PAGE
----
As the global health crisis continues to persist in the many countries around the world, this week’s Policy Shift news will look at institutional responses at the international, regional and local levels on the impact of Covid-19 toward immigrant and refugee populations.
Source: John Englart (Takver)/Flickr CC-by-SA
At the international level, United Nation agencies, including the UNHCR, the WHO and the IOM are working towards dedicated assistance and information sharing for refugee populations around the world. The UNHCR’s approach has focused on providing health and hygiene equipment, medical care and basic services, like access to water, while also promoting better communication and coordination among different networks, in particular local community partners. To take a closer look at their specific actions in different countries, or to support their work, more information is available here. In addition, the WHO has emphasized the need for providing less crowded conditions, access to health care, and employment assistance for refugees and migrants who are particularly vulnerable to the precarious conditions created by the pandemic. The WHO is also publishing a series of articles in The Lancet, with the most recent focused on “a series of WHO documents to support health authorities in the European Region in including refugees and migrants in COVID-19 related operations through a number of recommendations.”
At the European level, an article in Times magazine highlights the important role that refugees with medical and healthcare backgrounds are contributing in countries like Greece. However, having their professional qualifications officially recognized has represented a key difficulty for many refugees and asylum seekers, even prior to the current crisis. The Council of Europe has attempted to respond to this issue by creating the European Qualifications Passport for Refugees (EQPR) program in 2017. To take part in the program, “an applicant submits whatever documentation they have, then has an in-depth interview with two experts from their field. While the EQPR is not the equivalent of qualification, it can be a first step in the process of getting recognition, in medicine and other professions.”
During this global crisis, it is clear that increasing support for programs like these, as well as their efficiency and impact, is essential to allow more individuals to contribute to and benefit from each other’s knowledge and expertise. It can also help to change the negative discourse surrounding asylum seekers and migration that certain groups and media outlets utilize. As the Council of Europe explains, “Around the world, thousands of people from refugee backgrounds with experience in healthcare could prove a vital resource in the battle to treat COVID-19 patients. Countries including Ireland, Germany, Australia and France are examining that potential, and the response from refugee communities has been huge.”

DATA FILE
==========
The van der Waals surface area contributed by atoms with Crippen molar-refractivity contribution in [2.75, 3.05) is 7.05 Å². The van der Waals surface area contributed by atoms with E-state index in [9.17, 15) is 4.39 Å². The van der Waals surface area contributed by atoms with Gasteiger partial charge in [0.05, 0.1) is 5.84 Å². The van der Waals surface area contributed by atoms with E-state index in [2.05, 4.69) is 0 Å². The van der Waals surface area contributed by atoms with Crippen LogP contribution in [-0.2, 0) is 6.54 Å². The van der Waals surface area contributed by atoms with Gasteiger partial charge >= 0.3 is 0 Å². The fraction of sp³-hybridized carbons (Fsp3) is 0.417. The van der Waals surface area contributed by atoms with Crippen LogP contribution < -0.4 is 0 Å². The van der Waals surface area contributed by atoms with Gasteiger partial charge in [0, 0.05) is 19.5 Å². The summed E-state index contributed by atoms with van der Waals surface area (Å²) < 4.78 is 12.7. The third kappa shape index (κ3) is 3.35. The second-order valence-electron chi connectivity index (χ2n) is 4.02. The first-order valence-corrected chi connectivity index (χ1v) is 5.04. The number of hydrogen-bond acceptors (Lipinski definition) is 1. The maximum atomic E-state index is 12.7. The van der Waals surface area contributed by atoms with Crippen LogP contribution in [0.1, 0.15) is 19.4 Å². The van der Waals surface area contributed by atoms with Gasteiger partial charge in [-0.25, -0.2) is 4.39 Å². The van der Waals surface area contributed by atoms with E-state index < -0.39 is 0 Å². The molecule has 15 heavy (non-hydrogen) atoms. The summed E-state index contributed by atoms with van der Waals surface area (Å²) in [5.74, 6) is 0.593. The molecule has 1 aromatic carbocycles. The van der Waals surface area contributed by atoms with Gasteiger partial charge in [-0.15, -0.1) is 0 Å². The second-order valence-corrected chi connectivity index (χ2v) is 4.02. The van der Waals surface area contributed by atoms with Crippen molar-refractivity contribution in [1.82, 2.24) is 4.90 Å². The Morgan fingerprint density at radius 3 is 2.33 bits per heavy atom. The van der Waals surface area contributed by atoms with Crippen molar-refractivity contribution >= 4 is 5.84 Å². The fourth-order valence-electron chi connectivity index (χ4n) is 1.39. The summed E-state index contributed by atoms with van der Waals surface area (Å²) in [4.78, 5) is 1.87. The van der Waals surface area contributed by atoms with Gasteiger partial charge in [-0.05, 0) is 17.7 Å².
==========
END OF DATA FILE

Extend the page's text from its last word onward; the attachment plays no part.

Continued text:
However, in addition to the potential contributions from migrants with healthcare backgrounds and other professional diplomas, this article published by CEPR, underlines the important role of migrants in Europe coming from other fields as well. The article’s author Francesco Fasani explains, “low-educated migrants, not just high-skilled ones, are employed in occupations that are key for their host societies, which suggests the need to reconsider, once the crisis has passed, a migration policy debate which is currently almost entirely focused on the importance of attracting high-skilled migrants to the EU.”
While the article focuses on the European context, other publications are calling attention to the role of “essential workers” in the agricultural industry in the U.S. Although these workers have always been “essential” to the U.S. economy, the COVID crisis has brought greater focus to the large contribution of these workers, often facing unsanitary living conditions, in addition to their precarious employment and resident status. Many of these individuals are facing the impossible situation of being both “essential” and “undocumented”, encouraged to continue working during the health crisis, while still facing the constant risk of deportation. Instead, the renewed and long overdue attention toward these essential workers in all parts of the world should push us to encourage governments to regularize immigration statuses, improve living and working conditions, and recognize their important contribution to society as a whole.
Local governments also have a role to play in protecting immigrant rights during this crisis. In California, Governor Newsom has set up a relief fund for undocumented residents of the state, the first such program in the United States. The initial fund established 75 million dollars to be distributed as “Disaster Relief Assistance...for immigrant workers affected by COVID-19.” Donations from external foundations are planned to reach another 50 million dollars to further support the fund, and organizations are continuing to accept financial contributions from individuals as well. Unfortunately, out of the estimated 2 million undocumented residents in California (the highest number of undocumented residents of any U.S. state), the assistance package plans to reach only 150,000 individuals, providing a one-time check of 500 dollars, or 1,000 per family. In addition, reports from individuals trying to access the program have shown it to be extremely difficult to obtain and almost immediately oversaturated. Despite these problems, relief programs like these are important steps and represent models that can be improved for greater impact and outreach, and expanded in other regions as well.